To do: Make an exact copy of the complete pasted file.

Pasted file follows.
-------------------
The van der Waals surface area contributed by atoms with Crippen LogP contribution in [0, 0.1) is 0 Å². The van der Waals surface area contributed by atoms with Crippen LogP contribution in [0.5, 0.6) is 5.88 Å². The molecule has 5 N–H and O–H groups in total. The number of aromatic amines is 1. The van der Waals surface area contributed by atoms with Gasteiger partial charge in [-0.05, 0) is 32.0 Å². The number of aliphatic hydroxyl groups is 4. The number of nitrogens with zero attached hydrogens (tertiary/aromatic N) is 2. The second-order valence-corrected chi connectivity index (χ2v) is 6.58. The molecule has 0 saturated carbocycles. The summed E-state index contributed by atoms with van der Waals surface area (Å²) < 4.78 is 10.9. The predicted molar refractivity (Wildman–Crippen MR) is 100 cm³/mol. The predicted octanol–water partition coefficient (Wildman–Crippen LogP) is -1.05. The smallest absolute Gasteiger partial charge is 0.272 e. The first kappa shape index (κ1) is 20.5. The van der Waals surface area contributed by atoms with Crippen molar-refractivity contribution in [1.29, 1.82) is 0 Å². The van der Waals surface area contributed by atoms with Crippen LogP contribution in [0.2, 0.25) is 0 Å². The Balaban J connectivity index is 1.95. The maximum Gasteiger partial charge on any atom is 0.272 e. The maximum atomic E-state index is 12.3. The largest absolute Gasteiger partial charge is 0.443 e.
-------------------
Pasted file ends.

The van der Waals surface area contributed by atoms with Crippen LogP contribution in [0, 0.1) is 0 Å². The van der Waals surface area contributed by atoms with Crippen LogP contribution in [0.5, 0.6) is 5.88 Å². The molecule has 5 N–H and O–H groups in total. The number of aromatic amines is 1. The van der Waals surface area contributed by atoms with Gasteiger partial charge in [-0.05, 0) is 32.0 Å². The number of aliphatic hydroxyl groups is 4. The number of nitrogens with zero attached hydrogens (tertiary/aromatic N) is 2. The second-order valence-corrected chi connectivity index (χ2v) is 6.58. The molecule has 0 saturated carbocycles. The summed E-state index contributed by atoms with van der Waals surface area (Å²) < 4.78 is 10.9. The predicted molar refractivity (Wildman–Crippen MR) is 100 cm³/mol. The predicted octanol–water partition coefficient (Wildman–Crippen LogP) is -1.05. The smallest absolute Gasteiger partial charge is 0.272 e. The first kappa shape index (κ1) is 20.5. The van der Waals surface area contributed by atoms with Crippen molar-refractivity contribution in [1.29, 1.82) is 0 Å². The van der Waals surface area contributed by atoms with Crippen LogP contribution in [0.2, 0.25) is 0 Å². The Balaban J connectivity index is 1.95. The maximum Gasteiger partial charge on any atom is 0.272 e. The maximum atomic E-state index is 12.3. The largest absolute Gasteiger partial charge is 0.443 e.